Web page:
Unfortunately for us in Canada our government is really disconnected to the reality and the mentality of the Canadian people. They are out of touch with their country and the way that other countries are moving in regards to drug policy. Many policy makers in Canada have demonstrated to the government the mistakes that have been made in the U.S. and the disasters that have happened because the archaic policies that they brought in years ago. So many states in the United States are moving away from mandatory minimums and realizing the damage that has been caused where in Canada they’re bringing them in as part of a “tough on crime” initiative by our conservative government.

This is creating a danger for medical cannabis patients as well because when instituting this new program the federal government is removing the rights for patients to produce their own cannabis. As dispensaries we understand that many patients are producing their own for a variety of reasons from affordability to security of access to just joy and the therapeutic aspect of producing their own medicine. These patients, many of them, will fall under these mandatory minimum sentences if they continue to grow after they lose the legal right.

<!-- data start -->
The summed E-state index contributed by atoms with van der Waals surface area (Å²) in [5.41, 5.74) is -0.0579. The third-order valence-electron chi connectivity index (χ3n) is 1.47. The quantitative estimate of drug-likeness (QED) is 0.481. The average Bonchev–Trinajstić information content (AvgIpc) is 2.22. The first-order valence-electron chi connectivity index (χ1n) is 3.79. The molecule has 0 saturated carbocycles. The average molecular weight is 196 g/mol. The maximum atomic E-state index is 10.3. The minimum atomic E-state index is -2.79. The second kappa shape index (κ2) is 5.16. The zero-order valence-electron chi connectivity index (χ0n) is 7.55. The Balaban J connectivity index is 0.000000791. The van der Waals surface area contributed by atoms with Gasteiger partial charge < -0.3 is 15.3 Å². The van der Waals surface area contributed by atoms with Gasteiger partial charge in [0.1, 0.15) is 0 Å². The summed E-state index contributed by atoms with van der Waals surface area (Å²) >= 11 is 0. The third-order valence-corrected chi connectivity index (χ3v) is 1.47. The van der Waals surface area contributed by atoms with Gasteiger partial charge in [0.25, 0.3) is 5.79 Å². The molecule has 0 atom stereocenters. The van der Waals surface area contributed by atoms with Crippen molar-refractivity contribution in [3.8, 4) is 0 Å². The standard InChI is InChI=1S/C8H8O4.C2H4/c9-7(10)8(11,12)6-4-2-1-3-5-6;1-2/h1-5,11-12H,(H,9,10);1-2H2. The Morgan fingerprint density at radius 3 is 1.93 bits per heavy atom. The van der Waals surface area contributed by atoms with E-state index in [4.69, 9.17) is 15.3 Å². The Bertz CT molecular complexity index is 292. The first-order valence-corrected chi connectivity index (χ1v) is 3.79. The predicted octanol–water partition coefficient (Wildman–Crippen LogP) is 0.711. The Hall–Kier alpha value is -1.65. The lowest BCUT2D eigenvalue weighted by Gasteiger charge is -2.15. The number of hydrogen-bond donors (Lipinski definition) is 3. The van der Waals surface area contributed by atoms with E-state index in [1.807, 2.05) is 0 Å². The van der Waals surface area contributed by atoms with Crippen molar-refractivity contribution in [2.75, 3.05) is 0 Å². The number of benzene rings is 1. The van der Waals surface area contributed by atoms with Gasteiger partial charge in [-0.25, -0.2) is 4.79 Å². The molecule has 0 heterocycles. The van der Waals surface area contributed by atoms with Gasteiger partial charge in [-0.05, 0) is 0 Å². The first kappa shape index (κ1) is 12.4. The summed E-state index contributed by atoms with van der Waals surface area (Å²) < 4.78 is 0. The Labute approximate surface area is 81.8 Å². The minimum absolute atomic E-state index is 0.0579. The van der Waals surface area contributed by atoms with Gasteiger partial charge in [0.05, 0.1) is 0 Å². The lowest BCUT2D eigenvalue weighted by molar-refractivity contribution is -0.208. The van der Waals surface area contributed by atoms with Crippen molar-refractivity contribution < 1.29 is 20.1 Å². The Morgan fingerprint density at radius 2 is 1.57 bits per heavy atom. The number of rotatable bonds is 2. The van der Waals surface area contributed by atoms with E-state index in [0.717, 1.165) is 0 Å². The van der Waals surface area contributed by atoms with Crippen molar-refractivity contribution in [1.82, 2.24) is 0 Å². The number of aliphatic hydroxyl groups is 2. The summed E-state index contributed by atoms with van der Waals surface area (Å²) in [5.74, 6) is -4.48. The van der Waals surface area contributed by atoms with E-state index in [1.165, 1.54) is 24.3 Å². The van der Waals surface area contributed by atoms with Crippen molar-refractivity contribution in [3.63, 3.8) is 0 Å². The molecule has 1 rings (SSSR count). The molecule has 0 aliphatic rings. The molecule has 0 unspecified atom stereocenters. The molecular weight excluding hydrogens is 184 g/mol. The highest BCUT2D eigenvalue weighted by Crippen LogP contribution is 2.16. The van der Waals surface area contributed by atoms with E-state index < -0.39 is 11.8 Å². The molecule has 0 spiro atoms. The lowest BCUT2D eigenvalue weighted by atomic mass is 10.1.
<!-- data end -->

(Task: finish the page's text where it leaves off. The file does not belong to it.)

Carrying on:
I think there’s a lot that the American medical cannabis advocates can take from our situation in Canada. We do have a federal program. There is opportunity for medical cannabis patients to have a federal license that protects them from federal law against possession of marijuana. We’re now looking to move beyond that in Canada.

I think that in the United States there’s a lot to look at in Canada’s program in how it demonstrates how a federal program can serve medical cannabis patients and provide safe access.

Come and check out our website at http://camcd.ca

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[music]

Hey young America. We need to talk. You may think that this is uncool. You may even think that it is bogus but I want to tell about something that has everyone buzzing - something that concerns mature boys and girls just like you. Something called grass.

Not that grass. I’m talking about marijuana.

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DIANE FORNBACHER: Hi, my name is Diane Fornbacher. I’m the co-Vice Chair of the Womens Alliance, National NORML board member and purveyor of Lady Bud magazine.

It’s going to be a cannabis blog – cannabis-centric, as it were, but we’ll be covering topics that maybe have nothing to do with cannabis but overall humanity and opinion and entertainment – some funny stuff.

One always starts activism with the hope that things are going to change but throughout my time in activism I’ve seen a lot of people pass away, go to jail for a really long time and still have hope. We’ve said goodbye to a lot of really great people.